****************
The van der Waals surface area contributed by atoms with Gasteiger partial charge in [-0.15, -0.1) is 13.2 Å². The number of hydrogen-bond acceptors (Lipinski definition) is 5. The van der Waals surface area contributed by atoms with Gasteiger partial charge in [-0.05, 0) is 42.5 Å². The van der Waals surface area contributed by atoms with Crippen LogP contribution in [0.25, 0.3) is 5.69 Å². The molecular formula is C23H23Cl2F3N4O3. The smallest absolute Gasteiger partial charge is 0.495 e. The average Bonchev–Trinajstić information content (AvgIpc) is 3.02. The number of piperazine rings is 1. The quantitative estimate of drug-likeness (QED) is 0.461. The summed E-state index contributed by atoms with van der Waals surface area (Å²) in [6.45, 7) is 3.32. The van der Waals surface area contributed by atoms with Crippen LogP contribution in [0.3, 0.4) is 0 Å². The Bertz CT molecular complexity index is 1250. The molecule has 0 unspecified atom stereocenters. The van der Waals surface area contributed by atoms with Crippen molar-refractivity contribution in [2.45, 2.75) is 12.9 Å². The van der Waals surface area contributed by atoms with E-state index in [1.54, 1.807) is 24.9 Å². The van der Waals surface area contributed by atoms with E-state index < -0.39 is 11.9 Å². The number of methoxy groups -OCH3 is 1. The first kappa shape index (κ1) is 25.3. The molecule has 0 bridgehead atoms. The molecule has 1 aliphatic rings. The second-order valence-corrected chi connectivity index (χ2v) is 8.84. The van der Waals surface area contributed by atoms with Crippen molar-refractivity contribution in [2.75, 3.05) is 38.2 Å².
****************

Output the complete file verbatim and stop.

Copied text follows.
The van der Waals surface area contributed by atoms with Gasteiger partial charge in [-0.15, -0.1) is 13.2 Å². The number of hydrogen-bond acceptors (Lipinski definition) is 5. The van der Waals surface area contributed by atoms with Gasteiger partial charge in [-0.05, 0) is 42.5 Å². The van der Waals surface area contributed by atoms with Crippen LogP contribution in [0.25, 0.3) is 5.69 Å². The molecular formula is C23H23Cl2F3N4O3. The smallest absolute Gasteiger partial charge is 0.495 e. The average Bonchev–Trinajstić information content (AvgIpc) is 3.02. The number of piperazine rings is 1. The quantitative estimate of drug-likeness (QED) is 0.461. The summed E-state index contributed by atoms with van der Waals surface area (Å²) in [6.45, 7) is 3.32. The van der Waals surface area contributed by atoms with Crippen LogP contribution in [0.3, 0.4) is 0 Å². The Bertz CT molecular complexity index is 1250. The molecule has 0 unspecified atom stereocenters. The van der Waals surface area contributed by atoms with Crippen molar-refractivity contribution in [2.45, 2.75) is 12.9 Å². The van der Waals surface area contributed by atoms with E-state index in [1.54, 1.807) is 24.9 Å². The van der Waals surface area contributed by atoms with E-state index < -0.39 is 11.9 Å². The number of methoxy groups -OCH3 is 1. The first kappa shape index (κ1) is 25.3. The molecule has 0 bridgehead atoms. The molecule has 1 aliphatic rings. The second-order valence-corrected chi connectivity index (χ2v) is 8.84. The van der Waals surface area contributed by atoms with Crippen molar-refractivity contribution in [2.75, 3.05) is 38.2 Å².